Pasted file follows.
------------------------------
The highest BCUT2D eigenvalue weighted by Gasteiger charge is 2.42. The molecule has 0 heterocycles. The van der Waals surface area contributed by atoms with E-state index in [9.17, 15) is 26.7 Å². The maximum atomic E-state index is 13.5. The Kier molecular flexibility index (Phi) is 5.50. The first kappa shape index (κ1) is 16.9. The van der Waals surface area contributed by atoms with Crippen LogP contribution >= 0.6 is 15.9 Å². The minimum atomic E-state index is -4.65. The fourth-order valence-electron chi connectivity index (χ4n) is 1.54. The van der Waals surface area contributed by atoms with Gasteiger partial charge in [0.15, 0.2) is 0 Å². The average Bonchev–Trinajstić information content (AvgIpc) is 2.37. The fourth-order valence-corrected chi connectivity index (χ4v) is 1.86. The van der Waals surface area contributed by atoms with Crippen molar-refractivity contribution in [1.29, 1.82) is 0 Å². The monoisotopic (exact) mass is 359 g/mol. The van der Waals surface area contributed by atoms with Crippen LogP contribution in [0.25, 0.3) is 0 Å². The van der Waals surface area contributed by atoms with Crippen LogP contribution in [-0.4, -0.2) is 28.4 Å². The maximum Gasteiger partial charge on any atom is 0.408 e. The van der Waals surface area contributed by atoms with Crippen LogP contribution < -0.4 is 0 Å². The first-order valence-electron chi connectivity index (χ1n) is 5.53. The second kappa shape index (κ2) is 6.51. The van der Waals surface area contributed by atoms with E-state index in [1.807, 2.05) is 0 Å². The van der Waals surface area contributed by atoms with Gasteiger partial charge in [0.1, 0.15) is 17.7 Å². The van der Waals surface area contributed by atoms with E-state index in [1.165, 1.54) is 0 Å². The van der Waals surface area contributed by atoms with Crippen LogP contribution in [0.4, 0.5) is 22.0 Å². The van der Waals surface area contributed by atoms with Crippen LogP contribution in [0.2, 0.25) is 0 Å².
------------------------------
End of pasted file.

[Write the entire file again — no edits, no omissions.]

The highest BCUT2D eigenvalue weighted by Gasteiger charge is 2.42. The molecule has 0 heterocycles. The van der Waals surface area contributed by atoms with E-state index in [9.17, 15) is 26.7 Å². The maximum atomic E-state index is 13.5. The Kier molecular flexibility index (Phi) is 5.50. The first kappa shape index (κ1) is 16.9. The van der Waals surface area contributed by atoms with Crippen LogP contribution >= 0.6 is 15.9 Å². The minimum atomic E-state index is -4.65. The fourth-order valence-electron chi connectivity index (χ4n) is 1.54. The van der Waals surface area contributed by atoms with Gasteiger partial charge in [0.15, 0.2) is 0 Å². The average Bonchev–Trinajstić information content (AvgIpc) is 2.37. The fourth-order valence-corrected chi connectivity index (χ4v) is 1.86. The van der Waals surface area contributed by atoms with Crippen molar-refractivity contribution in [1.29, 1.82) is 0 Å². The monoisotopic (exact) mass is 359 g/mol. The van der Waals surface area contributed by atoms with Crippen LogP contribution in [0.25, 0.3) is 0 Å². The van der Waals surface area contributed by atoms with Crippen LogP contribution in [-0.4, -0.2) is 28.4 Å². The maximum Gasteiger partial charge on any atom is 0.408 e. The van der Waals surface area contributed by atoms with Crippen LogP contribution < -0.4 is 0 Å². The first-order valence-electron chi connectivity index (χ1n) is 5.53. The second kappa shape index (κ2) is 6.51. The van der Waals surface area contributed by atoms with E-state index in [1.807, 2.05) is 0 Å². The van der Waals surface area contributed by atoms with Gasteiger partial charge in [0.1, 0.15) is 17.7 Å². The van der Waals surface area contributed by atoms with E-state index in [1.165, 1.54) is 0 Å². The van der Waals surface area contributed by atoms with Crippen LogP contribution in [0.4, 0.5) is 22.0 Å². The van der Waals surface area contributed by atoms with Crippen LogP contribution in [0.2, 0.25) is 0 Å².